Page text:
As filmmakers, early on we had a desire to not use cell phones, to preserve the human experience or whatever it is. But to really embrace what cell phone is as part of your life, that's what we try to do with Gems. But how do you do that when you don't have the old technology? Well, we ended up getting that from Apple. We had two phones that had the old operating system on them. We couldn't update them. These things were relics, and it's really interesting how it affect and changes things, because the screens are smaller but everything's there. Those are the fun things where you can go in and make it period.
AC: When you live or grow up somewhere, it's really hard to understand how different or unique it is, that it has these stories worth telling. Was there a point when you went, oh, not every other kid lives like this?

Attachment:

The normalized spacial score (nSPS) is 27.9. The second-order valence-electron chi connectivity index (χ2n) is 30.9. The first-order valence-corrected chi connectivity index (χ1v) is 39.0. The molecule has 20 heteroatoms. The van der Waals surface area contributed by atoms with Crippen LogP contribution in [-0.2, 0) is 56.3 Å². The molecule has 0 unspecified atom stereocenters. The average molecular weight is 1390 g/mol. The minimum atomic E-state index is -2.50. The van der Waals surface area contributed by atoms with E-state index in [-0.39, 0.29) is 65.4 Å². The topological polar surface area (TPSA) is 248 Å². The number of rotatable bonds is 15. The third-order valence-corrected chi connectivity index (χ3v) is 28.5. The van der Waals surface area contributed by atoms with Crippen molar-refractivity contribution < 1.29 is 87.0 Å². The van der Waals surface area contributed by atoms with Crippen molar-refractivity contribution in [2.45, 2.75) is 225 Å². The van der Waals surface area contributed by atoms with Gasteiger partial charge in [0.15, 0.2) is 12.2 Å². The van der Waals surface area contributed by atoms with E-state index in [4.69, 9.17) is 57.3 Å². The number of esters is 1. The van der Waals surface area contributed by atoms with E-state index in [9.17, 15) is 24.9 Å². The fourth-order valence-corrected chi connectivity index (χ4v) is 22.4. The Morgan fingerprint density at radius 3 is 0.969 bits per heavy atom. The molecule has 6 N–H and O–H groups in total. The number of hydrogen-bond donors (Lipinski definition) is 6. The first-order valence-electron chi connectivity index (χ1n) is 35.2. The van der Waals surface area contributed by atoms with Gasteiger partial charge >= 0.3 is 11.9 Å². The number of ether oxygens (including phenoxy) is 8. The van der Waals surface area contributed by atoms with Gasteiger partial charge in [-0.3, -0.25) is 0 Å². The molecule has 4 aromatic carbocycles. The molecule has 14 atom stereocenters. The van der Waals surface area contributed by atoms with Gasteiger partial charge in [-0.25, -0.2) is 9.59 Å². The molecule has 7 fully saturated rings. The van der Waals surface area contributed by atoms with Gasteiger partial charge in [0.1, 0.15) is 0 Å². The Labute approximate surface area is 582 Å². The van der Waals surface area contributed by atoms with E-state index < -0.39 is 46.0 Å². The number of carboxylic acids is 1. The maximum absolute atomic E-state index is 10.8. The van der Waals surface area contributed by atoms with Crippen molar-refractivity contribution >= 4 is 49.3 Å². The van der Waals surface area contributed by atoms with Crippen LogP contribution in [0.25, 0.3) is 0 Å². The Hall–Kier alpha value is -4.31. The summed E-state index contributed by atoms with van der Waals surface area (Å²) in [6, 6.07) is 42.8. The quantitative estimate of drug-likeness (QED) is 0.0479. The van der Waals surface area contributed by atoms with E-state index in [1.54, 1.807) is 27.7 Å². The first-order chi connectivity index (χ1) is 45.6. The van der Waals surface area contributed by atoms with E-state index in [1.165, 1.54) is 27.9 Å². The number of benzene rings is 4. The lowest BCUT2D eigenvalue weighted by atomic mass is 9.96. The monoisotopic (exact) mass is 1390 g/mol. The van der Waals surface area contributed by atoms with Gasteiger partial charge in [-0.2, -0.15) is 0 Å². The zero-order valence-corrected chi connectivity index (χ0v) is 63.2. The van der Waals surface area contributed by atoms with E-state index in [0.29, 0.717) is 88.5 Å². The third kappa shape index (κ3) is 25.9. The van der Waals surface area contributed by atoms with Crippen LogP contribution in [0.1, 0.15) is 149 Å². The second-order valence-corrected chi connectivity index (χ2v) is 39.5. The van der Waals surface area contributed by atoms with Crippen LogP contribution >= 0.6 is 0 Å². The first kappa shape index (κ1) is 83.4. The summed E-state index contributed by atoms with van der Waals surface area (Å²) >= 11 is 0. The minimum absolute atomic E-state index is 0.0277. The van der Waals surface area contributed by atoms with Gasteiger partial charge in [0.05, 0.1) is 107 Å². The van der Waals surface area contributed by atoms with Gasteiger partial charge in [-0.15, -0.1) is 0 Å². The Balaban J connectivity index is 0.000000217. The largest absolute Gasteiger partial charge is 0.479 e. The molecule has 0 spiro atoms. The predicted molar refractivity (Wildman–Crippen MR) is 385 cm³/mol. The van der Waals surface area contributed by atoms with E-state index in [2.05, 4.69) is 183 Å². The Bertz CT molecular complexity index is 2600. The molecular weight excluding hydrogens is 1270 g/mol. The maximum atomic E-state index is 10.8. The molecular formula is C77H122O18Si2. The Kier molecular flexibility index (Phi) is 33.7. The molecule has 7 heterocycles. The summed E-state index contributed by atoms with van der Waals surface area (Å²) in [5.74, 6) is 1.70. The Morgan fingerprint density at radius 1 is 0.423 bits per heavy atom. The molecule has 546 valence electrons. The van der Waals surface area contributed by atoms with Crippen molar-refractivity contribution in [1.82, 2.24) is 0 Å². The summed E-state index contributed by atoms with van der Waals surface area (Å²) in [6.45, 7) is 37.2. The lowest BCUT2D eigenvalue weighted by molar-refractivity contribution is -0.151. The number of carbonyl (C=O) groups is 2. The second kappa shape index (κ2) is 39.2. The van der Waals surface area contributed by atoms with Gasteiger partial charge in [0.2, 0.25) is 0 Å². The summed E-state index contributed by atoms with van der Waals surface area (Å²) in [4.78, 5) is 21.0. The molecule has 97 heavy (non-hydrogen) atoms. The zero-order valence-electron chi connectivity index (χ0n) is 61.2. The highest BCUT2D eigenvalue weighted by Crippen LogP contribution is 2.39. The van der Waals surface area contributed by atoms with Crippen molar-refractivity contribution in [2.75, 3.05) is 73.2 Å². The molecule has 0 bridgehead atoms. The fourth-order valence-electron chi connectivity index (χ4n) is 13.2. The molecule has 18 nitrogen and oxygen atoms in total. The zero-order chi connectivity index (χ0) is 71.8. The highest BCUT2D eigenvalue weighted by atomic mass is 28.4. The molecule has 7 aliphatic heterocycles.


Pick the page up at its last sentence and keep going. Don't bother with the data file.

JS: I remember our dad, he got into the jewelry business because he was fired and he had to provide for us, and he had a connection in Brazil to make gold rope chains and you can upsell them crazy. You have the price of gold, but the price of a rope chain goes up 200%. So he had gold laying around sometimes, and he worked with a jeweler because he didn't have the capital for that business, so he started acting as a salesman-slash-runner for a guy on 47th Street. I remember one time I swapped out my Star of David for a Knicks pendant, 14 carat Knicks charm. I remember walking around with it going, yeah, I got my jewelry on. It made me feel like I had worth, and made me feel like I was cherishing my favorite team and giving them their due by casting them in gold.